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Wednesday, 4 June 2008
GREECE TRIP - DAY 4b - 31st May 2008
We next visited the small town of Archangelos situated about 28 kilometers south of the town of Rhodes. It is an inland town, about two kilometers far from the sea, on a small plateau amongst mountains and hills. It has about 5,500 permanent residents. The old town is located at the foot of the old castle on top of a prominent hill, with the modern part of town surrounding the old one. The medieval castle dominates the town and was built in 1320 AD by the Knights of the Order of St. John, on the ruins of the older Byzantine castle, parts of which have been incorporated in the construction.
The Holy Church of the Archangel Michael, which gives the town its name is worth a visit. Unfortunately, it was closed when we visited it, but we were able to see its yard with a pebble-paved floor with characteristic decoration. Coming out of the church we encountered a beautiful little traditional house with a small front yard full of flowers. The front door was open and the interior was just visible. We were peering inside when a wizened little old lady of about 90 years invited us in to see her house. It was just one room with an attached little kitchen. Her wedding bower was still decorated and perched on a wall, accessible by steps. On the walls were hanging a couple of hundred colourful plates and old photographs and traditional embroideries were festooning ledges, furniture and mantels. She told us that she became a widow at 29 years and she had to raise her two children on her own – they now lived in Athens and occasionally came to visit her. She lived alone and took care of herself, although a neighbour popped in now and then. She still earns her living by gathering wild herbs from the mountainside, drying them and selling them in little plastic bags. We bought a few packets and thanked her for showing us her home.
The local Folk Museum of Archangelos is similar to the one in Koskinou, with implements of everyday life of the past exhibited. There are local costumes, tools and utensils, hand-made embroidery and hand woven textiles and clothes. The museum has also a modest collection of archaeological objects that were found in the area. At a distance of about three kilometers northwest of Archangelos, on the top of Koumelos hill, is a famous cave, very important in speleological as well as in archaeological aspects. Excavations in the cave, carried out recently, have brought to light several finds dated to the Late Neolithic and in the Mycenaean periods, an evidence of the antiquity of the settlement.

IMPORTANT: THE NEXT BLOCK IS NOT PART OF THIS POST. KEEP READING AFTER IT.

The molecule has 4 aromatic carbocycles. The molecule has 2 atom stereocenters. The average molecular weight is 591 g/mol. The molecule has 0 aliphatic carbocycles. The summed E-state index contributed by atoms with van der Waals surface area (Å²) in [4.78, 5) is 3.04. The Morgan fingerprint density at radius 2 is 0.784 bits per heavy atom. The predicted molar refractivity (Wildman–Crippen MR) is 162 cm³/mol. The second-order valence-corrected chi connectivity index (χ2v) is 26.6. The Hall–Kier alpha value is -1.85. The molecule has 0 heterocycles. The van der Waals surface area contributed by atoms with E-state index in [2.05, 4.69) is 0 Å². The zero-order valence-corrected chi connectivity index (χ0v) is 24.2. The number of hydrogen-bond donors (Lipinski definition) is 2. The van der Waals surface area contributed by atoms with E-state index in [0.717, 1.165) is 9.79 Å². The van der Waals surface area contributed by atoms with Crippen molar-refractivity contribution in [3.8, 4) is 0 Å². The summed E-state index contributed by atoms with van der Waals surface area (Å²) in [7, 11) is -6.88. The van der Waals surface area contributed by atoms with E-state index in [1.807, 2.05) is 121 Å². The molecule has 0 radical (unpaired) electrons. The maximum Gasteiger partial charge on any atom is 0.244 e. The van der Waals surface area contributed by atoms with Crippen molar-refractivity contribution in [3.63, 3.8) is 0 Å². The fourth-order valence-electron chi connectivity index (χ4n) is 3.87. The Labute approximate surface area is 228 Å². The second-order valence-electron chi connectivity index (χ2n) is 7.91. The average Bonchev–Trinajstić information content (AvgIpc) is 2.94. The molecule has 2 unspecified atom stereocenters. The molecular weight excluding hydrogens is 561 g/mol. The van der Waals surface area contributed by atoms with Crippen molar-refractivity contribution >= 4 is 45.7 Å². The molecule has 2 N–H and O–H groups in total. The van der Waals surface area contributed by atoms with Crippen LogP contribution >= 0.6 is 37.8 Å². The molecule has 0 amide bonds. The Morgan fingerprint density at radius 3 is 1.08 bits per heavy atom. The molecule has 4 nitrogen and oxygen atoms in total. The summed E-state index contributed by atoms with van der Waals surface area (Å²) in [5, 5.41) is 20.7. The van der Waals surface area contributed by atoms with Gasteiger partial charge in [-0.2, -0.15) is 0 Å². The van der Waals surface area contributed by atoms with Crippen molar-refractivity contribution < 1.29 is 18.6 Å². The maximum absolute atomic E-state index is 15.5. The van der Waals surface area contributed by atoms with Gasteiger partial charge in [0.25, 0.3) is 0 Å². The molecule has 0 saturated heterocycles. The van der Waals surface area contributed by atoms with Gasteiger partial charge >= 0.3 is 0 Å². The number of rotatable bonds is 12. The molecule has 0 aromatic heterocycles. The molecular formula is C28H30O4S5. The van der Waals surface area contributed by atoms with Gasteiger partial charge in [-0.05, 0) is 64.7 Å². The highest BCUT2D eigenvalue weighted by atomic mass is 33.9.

Numerous cultural events and activities take place in Archangelos all year round. The prime one in winter is the Carnival, taking place in late February or early March. In summer, a series of cultural activities, comprising dance, photography, music and several others, take place during the second fortnight of August. The residents of the area celebrate several religious feasts with “paneghyria” (local feasts), which attract many people from the villages and towns of the island, as well as tourists. The most important local feasts are that of Archangelos Michael, celebrated on the name day of the saint on the 8th of November, the name day of Aghia Marina on the 17th of July, on the 8th of September at the Monastery of Panaghia Tsambika (celebration of the Birthday of Virgin Mary) and on the 23rd of August in honor of Panaghia Alemonitra (Virgin the Beneficent).
We went on further south until at about seven kilometers from Archangelos, we saw the ruins of the medieval caste of Faraklou, dominating the scenic village of Haraki, situated by the sea in front of a nice beach within a small cove. A few small fishing boats set out daily to catch fish for the amazing local restaurant, which is very popular with the locals at the weekend (always a good sign for dining at a restaurant!). The local honey tastes wonderful and a good way to enjoy it is with the natural yoghurt (which is also locally made) and crushed walnuts on top.
Because Haraki is not over-developed, there are no high-rise blocks to ruin the view from the beach, and equally importantly, pretty much all accommodation has a sea view. The beach has large pebbles at one end, running down to coarse sand at the other end. You can rent sunbeds and an umbrella on the beach for three euros per day. One needs sandals or thongs to walk on beach at Haraki. However, just over the small hill to the east is the stunning Agathi beach. This is a beach of perfect golden sand in a very sheltered bay. The water is shallow for a long way out, making this a perfect spot to bring the kids for a swim.
I have been blogging daily on this platform for several years now. It is surprising that I have persisted as the world is changing and "microblogging" is now the norm. I blog to amuse myself, make comment on current affairs, externalise some of my creativity, keep notes on things that interest me, learn something new and to surprise myself with things that I discover about this wonderful, and sometimes crazy, world we live in.
I sometimes get the impression that I am on a soapbox delivering a monologue, so your comments are welcome.